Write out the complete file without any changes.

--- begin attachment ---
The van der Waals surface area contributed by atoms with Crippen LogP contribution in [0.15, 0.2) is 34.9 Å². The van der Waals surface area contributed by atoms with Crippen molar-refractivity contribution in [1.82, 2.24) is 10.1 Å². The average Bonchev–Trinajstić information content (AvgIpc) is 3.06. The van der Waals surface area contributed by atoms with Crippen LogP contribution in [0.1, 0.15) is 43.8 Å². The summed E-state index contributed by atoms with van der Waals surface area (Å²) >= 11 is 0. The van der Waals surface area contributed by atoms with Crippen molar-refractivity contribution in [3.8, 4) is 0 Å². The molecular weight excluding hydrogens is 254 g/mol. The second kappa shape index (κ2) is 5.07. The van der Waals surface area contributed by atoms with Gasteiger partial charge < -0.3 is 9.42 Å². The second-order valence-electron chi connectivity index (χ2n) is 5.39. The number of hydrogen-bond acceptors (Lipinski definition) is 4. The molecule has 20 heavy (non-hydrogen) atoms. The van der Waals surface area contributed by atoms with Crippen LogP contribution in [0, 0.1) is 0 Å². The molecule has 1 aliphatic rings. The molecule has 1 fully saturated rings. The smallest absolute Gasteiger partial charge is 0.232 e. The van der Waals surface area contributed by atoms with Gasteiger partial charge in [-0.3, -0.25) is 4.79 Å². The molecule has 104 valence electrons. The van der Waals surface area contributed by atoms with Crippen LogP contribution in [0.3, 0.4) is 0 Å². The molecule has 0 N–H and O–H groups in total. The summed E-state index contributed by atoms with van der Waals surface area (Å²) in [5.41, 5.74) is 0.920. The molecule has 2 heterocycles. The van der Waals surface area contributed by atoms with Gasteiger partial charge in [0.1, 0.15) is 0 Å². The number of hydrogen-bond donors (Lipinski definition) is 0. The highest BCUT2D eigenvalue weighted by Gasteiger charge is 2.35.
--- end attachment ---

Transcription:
The van der Waals surface area contributed by atoms with Crippen LogP contribution in [0.15, 0.2) is 34.9 Å². The van der Waals surface area contributed by atoms with Crippen molar-refractivity contribution in [1.82, 2.24) is 10.1 Å². The average Bonchev–Trinajstić information content (AvgIpc) is 3.06. The van der Waals surface area contributed by atoms with Crippen LogP contribution in [0.1, 0.15) is 43.8 Å². The summed E-state index contributed by atoms with van der Waals surface area (Å²) >= 11 is 0. The van der Waals surface area contributed by atoms with Crippen molar-refractivity contribution in [3.8, 4) is 0 Å². The molecular weight excluding hydrogens is 254 g/mol. The second kappa shape index (κ2) is 5.07. The van der Waals surface area contributed by atoms with Gasteiger partial charge < -0.3 is 9.42 Å². The second-order valence-electron chi connectivity index (χ2n) is 5.39. The number of hydrogen-bond acceptors (Lipinski definition) is 4. The molecule has 20 heavy (non-hydrogen) atoms. The van der Waals surface area contributed by atoms with Crippen LogP contribution in [0, 0.1) is 0 Å². The molecule has 1 aliphatic rings. The molecule has 1 fully saturated rings. The smallest absolute Gasteiger partial charge is 0.232 e. The van der Waals surface area contributed by atoms with Gasteiger partial charge in [-0.3, -0.25) is 4.79 Å². The molecule has 104 valence electrons. The van der Waals surface area contributed by atoms with Crippen LogP contribution in [0.3, 0.4) is 0 Å². The molecule has 0 N–H and O–H groups in total. The summed E-state index contributed by atoms with van der Waals surface area (Å²) in [5.41, 5.74) is 0.920. The molecule has 2 heterocycles. The van der Waals surface area contributed by atoms with Gasteiger partial charge in [0.1, 0.15) is 0 Å². The number of hydrogen-bond donors (Lipinski definition) is 0. The highest BCUT2D eigenvalue weighted by Gasteiger charge is 2.35.